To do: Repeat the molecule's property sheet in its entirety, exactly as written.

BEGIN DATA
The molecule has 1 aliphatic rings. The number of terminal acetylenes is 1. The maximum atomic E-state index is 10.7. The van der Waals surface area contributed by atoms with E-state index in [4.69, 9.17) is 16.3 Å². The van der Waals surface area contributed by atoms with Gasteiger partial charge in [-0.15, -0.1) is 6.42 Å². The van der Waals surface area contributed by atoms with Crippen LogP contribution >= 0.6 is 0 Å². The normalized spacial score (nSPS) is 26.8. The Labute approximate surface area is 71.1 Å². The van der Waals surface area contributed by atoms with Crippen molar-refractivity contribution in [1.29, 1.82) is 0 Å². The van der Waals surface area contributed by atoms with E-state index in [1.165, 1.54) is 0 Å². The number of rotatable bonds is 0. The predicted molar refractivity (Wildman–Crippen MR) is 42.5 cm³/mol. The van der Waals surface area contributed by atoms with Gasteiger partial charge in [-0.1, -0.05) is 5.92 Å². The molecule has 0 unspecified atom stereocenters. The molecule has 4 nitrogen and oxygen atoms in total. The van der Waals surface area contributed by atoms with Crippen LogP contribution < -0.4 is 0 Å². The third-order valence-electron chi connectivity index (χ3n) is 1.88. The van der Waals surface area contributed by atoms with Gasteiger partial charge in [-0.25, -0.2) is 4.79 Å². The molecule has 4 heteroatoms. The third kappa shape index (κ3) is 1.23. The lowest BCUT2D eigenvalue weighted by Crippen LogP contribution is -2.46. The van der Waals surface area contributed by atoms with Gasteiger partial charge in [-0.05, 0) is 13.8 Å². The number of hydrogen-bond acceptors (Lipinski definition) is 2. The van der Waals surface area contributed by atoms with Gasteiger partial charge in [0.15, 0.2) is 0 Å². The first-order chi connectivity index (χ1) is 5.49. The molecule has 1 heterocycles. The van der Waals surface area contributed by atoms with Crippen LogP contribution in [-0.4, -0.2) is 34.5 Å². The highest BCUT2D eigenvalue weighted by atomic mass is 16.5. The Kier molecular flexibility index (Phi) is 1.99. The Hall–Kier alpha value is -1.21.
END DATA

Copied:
The molecule has 1 aliphatic rings. The number of terminal acetylenes is 1. The maximum atomic E-state index is 10.7. The van der Waals surface area contributed by atoms with E-state index in [4.69, 9.17) is 16.3 Å². The van der Waals surface area contributed by atoms with Gasteiger partial charge in [-0.15, -0.1) is 6.42 Å². The van der Waals surface area contributed by atoms with Crippen LogP contribution >= 0.6 is 0 Å². The normalized spacial score (nSPS) is 26.8. The Labute approximate surface area is 71.1 Å². The van der Waals surface area contributed by atoms with Crippen molar-refractivity contribution in [1.29, 1.82) is 0 Å². The van der Waals surface area contributed by atoms with E-state index in [1.165, 1.54) is 0 Å². The number of rotatable bonds is 0. The predicted molar refractivity (Wildman–Crippen MR) is 42.5 cm³/mol. The van der Waals surface area contributed by atoms with Gasteiger partial charge in [-0.1, -0.05) is 5.92 Å². The molecule has 0 unspecified atom stereocenters. The molecule has 4 nitrogen and oxygen atoms in total. The van der Waals surface area contributed by atoms with Crippen LogP contribution < -0.4 is 0 Å². The third-order valence-electron chi connectivity index (χ3n) is 1.88. The van der Waals surface area contributed by atoms with Gasteiger partial charge in [-0.25, -0.2) is 4.79 Å². The molecule has 4 heteroatoms. The third kappa shape index (κ3) is 1.23. The lowest BCUT2D eigenvalue weighted by Crippen LogP contribution is -2.46. The van der Waals surface area contributed by atoms with Gasteiger partial charge in [-0.05, 0) is 13.8 Å². The number of hydrogen-bond acceptors (Lipinski definition) is 2. The van der Waals surface area contributed by atoms with Gasteiger partial charge in [0.15, 0.2) is 0 Å². The first-order chi connectivity index (χ1) is 5.49. The molecule has 1 heterocycles. The van der Waals surface area contributed by atoms with Crippen LogP contribution in [-0.4, -0.2) is 34.5 Å². The highest BCUT2D eigenvalue weighted by atomic mass is 16.5. The Kier molecular flexibility index (Phi) is 1.99. The Hall–Kier alpha value is -1.21.